part of the difficulty here is misapprehension of what this charging is. We're sort of preconditioned to think of charging as charging for effect- like a bull, or someone trying to tackle. In those cases, the person charging is at full speed or still accelerating at the moment of contact. That's not really what's going on here. What this is falls more into the category of marching attack- putting tempo pressure on you in order to force the timing of striking distance. A marching attack is effective because the attacker can slow, speed up, or change direction in order to adjust the timing of the engagement. The main goal of the defender is to spoil this control.
1. Continuous retreat. This is instinctively tempting, but disastrous. When retreating against a marching attack, the typical reaction is to retreat at or near the speed the attacker is coming forward. This turns the situation effectively into two fighters standing their ground or slowly coming together, except that one person is defending. The fighter with the longer reach has several advantages in this situation.
2. Stand your ground. This leaves all the control to the attacker, and so the defender has to entirely rely on being able to read the attack. Marching attacks also usually involves lots of feints- the attacker wiggles the weapon and can variously speed up and slow down to feint commitment. Makes it difficult to read and solve passively.
3. Waiting then sidestep/rolling/lateral movement. This instinct comes from that initial misapprehension. If the other person were really charging, this would be a good option. They are not. Their actual intention is to come to a stop right in front of you. They're already decelerating hard at the moment when you would sidestep. Foam weapons have a minimal weight commitment. There is some advantage in causing retargeting by sidestepping, but it's about the same as for a normal engagement.
4. Advance one step as the attacker is coming into range. The advantage here is that at the critical moment things accelerate for the attacker. They have to launch an attack sooner than expected. If you have previous knowledge of their favorite/instinctive swing, that's probably what they will fire. Still, this is happening when they are likely paying the most attention to you, so depending on your timing/telegraphing, it will not be that surprising.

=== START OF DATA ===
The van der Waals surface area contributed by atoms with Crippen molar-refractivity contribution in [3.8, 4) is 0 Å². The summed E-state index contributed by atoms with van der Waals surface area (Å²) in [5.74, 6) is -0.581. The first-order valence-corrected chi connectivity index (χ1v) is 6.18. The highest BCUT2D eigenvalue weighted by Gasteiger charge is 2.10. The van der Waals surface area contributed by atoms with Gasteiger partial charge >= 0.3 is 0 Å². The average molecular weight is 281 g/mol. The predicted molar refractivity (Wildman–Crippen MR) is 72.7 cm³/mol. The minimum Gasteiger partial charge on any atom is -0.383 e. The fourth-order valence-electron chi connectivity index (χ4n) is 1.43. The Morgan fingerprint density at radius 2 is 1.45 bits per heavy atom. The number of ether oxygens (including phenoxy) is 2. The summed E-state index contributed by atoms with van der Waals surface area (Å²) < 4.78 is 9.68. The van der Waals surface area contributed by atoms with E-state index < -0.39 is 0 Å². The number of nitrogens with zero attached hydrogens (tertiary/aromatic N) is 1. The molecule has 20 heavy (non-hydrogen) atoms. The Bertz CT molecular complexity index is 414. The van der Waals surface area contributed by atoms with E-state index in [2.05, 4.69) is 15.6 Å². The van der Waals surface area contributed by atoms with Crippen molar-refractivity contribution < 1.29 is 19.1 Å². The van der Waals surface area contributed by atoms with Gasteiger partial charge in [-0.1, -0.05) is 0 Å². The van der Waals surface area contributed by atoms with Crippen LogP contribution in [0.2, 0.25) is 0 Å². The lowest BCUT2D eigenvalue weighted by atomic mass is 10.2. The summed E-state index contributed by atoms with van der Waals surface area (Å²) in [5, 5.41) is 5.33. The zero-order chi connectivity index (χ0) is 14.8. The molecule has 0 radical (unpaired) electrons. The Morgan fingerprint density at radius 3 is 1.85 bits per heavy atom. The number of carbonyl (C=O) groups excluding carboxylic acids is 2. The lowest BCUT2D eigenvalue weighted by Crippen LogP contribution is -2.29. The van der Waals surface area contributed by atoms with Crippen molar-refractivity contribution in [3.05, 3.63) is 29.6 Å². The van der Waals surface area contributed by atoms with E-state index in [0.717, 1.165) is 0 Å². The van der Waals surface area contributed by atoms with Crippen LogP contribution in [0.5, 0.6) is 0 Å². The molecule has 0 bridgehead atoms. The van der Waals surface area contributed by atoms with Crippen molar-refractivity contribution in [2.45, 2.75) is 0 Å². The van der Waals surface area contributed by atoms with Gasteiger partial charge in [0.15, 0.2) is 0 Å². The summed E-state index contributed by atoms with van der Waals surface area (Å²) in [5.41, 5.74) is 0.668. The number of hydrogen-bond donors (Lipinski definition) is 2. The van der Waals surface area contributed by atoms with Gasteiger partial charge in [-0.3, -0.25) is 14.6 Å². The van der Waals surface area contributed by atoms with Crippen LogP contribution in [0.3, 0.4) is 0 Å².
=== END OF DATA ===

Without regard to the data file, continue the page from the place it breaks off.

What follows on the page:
5. Retreat one or two steps, fast, as the attacker is about to swing. Done properly, this making their attack fall short or causes them to lengthen/slow/re-evaluate. In general, makes it easier to deal with.
6. Feign continuous retreat, sudden stop. This starts to return some control to the defender. Moving backwards continuously makes the attacker comfortable and gives them some commitment. Stopping gives the advantages of option 4, with the additional advantage of being able to choose the moment. The biggest mistake with this one is when people think this is what they're doing, but in reality they're just retreating and stopping when they realize they can't get away, which is just about the worst thing to do.
7. Instant forward movement at the start of their charge. Sort of like a counter-charge. Has to be done from very large distance, or it becomes a weaker version of 4, where the attacker has more time to adjust. Instead, what you're hoping for is the attacker to slow or abandon the charge, expecting a typical defensive engagement. You can then either give them this, or stop/retreat and make them start their charge again. Stopping and starting is tiring for them, and thus good for you. If they continue and you continue at speed that's going to turn into an uncontrollable situation. Not my thing but if you're outclassed or into chaos it might work.
8. 7, stop, then engage. The goal being they start to charge, slow/stop when they you're coming to them, then they start accelerating again thinking you're not, and then you're there while they're still getting up to speed. Tricky, but you get all the goodness of an opponent coming towards you while not actually prepared.
best, of course, is a combination of all of the above, with the general goal being to cause stutters, hesitation, exhaustion, and regain control.